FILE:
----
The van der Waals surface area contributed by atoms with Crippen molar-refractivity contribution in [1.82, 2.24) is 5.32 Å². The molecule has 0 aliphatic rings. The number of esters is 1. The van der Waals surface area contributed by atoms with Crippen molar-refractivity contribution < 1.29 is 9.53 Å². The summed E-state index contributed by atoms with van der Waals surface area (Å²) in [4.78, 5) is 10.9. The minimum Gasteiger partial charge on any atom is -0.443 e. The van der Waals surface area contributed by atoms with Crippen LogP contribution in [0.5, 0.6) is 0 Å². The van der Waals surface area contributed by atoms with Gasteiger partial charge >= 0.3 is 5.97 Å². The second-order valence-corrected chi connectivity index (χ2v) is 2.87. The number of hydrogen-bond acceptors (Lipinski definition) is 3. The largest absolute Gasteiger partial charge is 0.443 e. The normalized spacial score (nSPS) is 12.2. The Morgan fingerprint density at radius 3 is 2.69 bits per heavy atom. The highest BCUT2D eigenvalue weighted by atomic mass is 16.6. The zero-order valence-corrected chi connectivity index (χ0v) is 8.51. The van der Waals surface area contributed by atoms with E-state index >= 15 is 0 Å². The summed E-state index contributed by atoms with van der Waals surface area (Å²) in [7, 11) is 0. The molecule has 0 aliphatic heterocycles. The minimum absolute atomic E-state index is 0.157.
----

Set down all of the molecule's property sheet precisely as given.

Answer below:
The van der Waals surface area contributed by atoms with Crippen molar-refractivity contribution in [1.82, 2.24) is 5.32 Å². The molecule has 0 aliphatic rings. The number of esters is 1. The van der Waals surface area contributed by atoms with Crippen molar-refractivity contribution < 1.29 is 9.53 Å². The summed E-state index contributed by atoms with van der Waals surface area (Å²) in [4.78, 5) is 10.9. The minimum Gasteiger partial charge on any atom is -0.443 e. The van der Waals surface area contributed by atoms with Crippen LogP contribution in [0.5, 0.6) is 0 Å². The van der Waals surface area contributed by atoms with Gasteiger partial charge >= 0.3 is 5.97 Å². The second-order valence-corrected chi connectivity index (χ2v) is 2.87. The number of hydrogen-bond acceptors (Lipinski definition) is 3. The largest absolute Gasteiger partial charge is 0.443 e. The normalized spacial score (nSPS) is 12.2. The Morgan fingerprint density at radius 3 is 2.69 bits per heavy atom. The highest BCUT2D eigenvalue weighted by atomic mass is 16.6. The zero-order valence-corrected chi connectivity index (χ0v) is 8.51. The van der Waals surface area contributed by atoms with E-state index >= 15 is 0 Å². The summed E-state index contributed by atoms with van der Waals surface area (Å²) in [7, 11) is 0. The molecule has 0 aliphatic heterocycles. The minimum absolute atomic E-state index is 0.157.